Generally, the initial costs of implementing cloud software are far lower than on-prem models where you need to purchase the perpetual license for the software up front. This presents less risk and grants you far more flexibility if you need to replace your ERP software down the line. However, you will need to take into consideration that there are ongoing fees for the duration that you use the cloud software, meaning you may eventually pay more over time than if you had chosen an on-prem deployment.

Additionally, in many cases, selecting a cloud-based ERP solution provides companies with a quicker and less expensive implementation, again lowering the the initial capital required and reducing the barrier to investment.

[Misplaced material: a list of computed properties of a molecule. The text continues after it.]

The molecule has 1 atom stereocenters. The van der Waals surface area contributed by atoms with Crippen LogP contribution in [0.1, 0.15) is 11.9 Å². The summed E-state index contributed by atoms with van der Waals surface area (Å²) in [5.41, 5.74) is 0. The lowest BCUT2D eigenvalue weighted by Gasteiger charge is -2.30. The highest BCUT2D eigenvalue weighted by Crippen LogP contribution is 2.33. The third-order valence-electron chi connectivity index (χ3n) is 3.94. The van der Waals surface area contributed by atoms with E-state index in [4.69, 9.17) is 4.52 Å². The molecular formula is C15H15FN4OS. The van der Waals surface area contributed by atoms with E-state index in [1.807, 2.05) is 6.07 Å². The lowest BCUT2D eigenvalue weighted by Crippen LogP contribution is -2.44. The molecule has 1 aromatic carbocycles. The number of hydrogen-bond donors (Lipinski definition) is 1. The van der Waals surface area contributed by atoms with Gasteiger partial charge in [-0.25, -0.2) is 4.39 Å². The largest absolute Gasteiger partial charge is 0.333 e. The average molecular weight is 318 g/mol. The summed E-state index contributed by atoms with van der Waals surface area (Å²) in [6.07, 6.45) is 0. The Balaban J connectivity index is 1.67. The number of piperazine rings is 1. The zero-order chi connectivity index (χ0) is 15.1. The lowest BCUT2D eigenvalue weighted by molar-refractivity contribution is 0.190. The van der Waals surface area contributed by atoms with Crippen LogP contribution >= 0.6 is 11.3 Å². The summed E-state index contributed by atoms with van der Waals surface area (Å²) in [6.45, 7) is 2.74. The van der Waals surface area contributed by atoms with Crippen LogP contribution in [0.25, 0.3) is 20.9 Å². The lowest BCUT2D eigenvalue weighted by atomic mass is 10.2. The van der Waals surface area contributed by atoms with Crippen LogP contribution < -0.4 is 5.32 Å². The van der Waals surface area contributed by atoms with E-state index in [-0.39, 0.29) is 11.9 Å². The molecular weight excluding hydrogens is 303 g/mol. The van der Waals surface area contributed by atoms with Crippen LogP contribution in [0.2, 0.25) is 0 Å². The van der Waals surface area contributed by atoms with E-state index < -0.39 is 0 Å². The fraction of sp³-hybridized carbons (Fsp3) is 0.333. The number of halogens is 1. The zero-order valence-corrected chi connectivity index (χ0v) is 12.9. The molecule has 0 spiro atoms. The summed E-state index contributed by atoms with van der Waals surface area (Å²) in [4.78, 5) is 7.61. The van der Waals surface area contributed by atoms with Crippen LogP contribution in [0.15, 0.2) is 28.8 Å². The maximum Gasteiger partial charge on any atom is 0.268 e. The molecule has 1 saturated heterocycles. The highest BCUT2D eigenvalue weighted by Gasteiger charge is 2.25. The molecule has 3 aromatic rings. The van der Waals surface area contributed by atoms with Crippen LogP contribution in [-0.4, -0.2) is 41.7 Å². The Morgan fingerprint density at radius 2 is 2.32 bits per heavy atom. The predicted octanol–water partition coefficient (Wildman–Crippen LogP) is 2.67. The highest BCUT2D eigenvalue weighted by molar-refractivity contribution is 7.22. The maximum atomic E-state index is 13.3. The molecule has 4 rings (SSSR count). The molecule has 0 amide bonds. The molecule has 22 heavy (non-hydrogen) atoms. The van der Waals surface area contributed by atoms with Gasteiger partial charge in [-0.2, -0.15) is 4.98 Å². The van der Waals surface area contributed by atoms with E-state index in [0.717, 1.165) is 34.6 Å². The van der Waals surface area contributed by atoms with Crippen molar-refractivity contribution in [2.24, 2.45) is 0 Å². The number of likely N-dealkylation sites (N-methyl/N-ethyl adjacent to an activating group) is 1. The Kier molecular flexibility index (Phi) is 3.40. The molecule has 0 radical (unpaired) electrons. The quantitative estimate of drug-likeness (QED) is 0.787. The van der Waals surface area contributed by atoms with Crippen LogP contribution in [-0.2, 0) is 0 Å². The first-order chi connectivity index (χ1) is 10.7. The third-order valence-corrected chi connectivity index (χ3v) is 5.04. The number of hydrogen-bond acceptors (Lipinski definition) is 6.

Quick Summary

This cloud model is ideal for smaller companies that do not have a robust, in-house IT infrastructure capable of hosting and maintaining an ERP system, and is becoming more popular with larger organizations that favor the agility and additional benefits that cloud software offers. So evaluating the various options on offer—such as single or multi tenant—is critical, no matter the size of your company. You may even find vendors who provide a mixed deployment, which combines aspects of a hosted solution and an on-premise offering.

On-Premise ERP Data Management

The traditional on-premise deployment model enables you to purchase the software and pay for maintenance and support the system in-house. You own it, you have it on your server and you are in control of any and all upgrades, maintenance and administration. There’s no questioning data security or access rights when you’re in control of your own database and software solution.